After a piling was completed, the crew had several cubic yards of grout left over, but the grout was insufficient to fully complete another hole. The superintendent of the subcontractor ordered the crew to start another piling. The foreman opposed this plan but agreed to follow it anyway. The superintendent of the subcontractor left, and grout was pumped into a new hole on the assumption that another shipment of grout would be arriving soon. That shipment was delayed, and the grout started to harden. When the grout finally arrived and was mixed into the old grout, the pressure under the old grout built up and caused the augur to shoot up. The cable backlashed, and the augur got stuck.

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In Tractor Supply Co. of Texas, LP v. McGowan, the plaintiff sued a tractor supply distribution company and related parties for personal injuries. The case arose when a temporary staffing company assigned the plaintiff to work in the tractor supply distribution center. Employees of the center trained, supervised, and instructed him on his job duties.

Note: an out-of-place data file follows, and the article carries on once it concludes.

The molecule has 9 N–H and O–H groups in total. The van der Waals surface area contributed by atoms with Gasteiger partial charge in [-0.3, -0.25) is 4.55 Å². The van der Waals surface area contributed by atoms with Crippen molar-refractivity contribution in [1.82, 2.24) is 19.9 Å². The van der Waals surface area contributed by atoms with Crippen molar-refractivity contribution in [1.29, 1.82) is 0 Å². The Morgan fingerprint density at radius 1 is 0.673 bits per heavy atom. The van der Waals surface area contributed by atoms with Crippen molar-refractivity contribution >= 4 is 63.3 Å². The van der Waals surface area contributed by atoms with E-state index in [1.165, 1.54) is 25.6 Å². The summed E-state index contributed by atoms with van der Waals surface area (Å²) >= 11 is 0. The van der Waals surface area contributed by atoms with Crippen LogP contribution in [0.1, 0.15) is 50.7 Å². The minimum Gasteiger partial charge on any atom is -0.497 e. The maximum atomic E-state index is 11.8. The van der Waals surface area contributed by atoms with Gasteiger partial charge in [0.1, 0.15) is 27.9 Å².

The plaintiff was working as a picker on the date of the accident. Another employee was loading a pallet and pushed another pallet loaded with dog food off the rack. This landed on the plaintiff, causing serious injuries.

The plaintiff prevailed at trial. The defendant tractor supply distribution company appealed, arguing that the court had made a mistake in depriving it of the exclusive remedy defense provided by the Texas Workers’ Compensation Act.

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In Palmer v. Newtron Beaumont, the plaintiff appealed on the basis that the trial court shouldn’t have granted summary judgment in favor of the defendant. The plaintiff was an employee of Motiva who sued the defendant (Newtron Beaumont) when a Newtron employee stepped on him at the Motiva plant while getting down from scaffolding. The plaintiff argued that it was Newtron’s negligence that caused his injuries.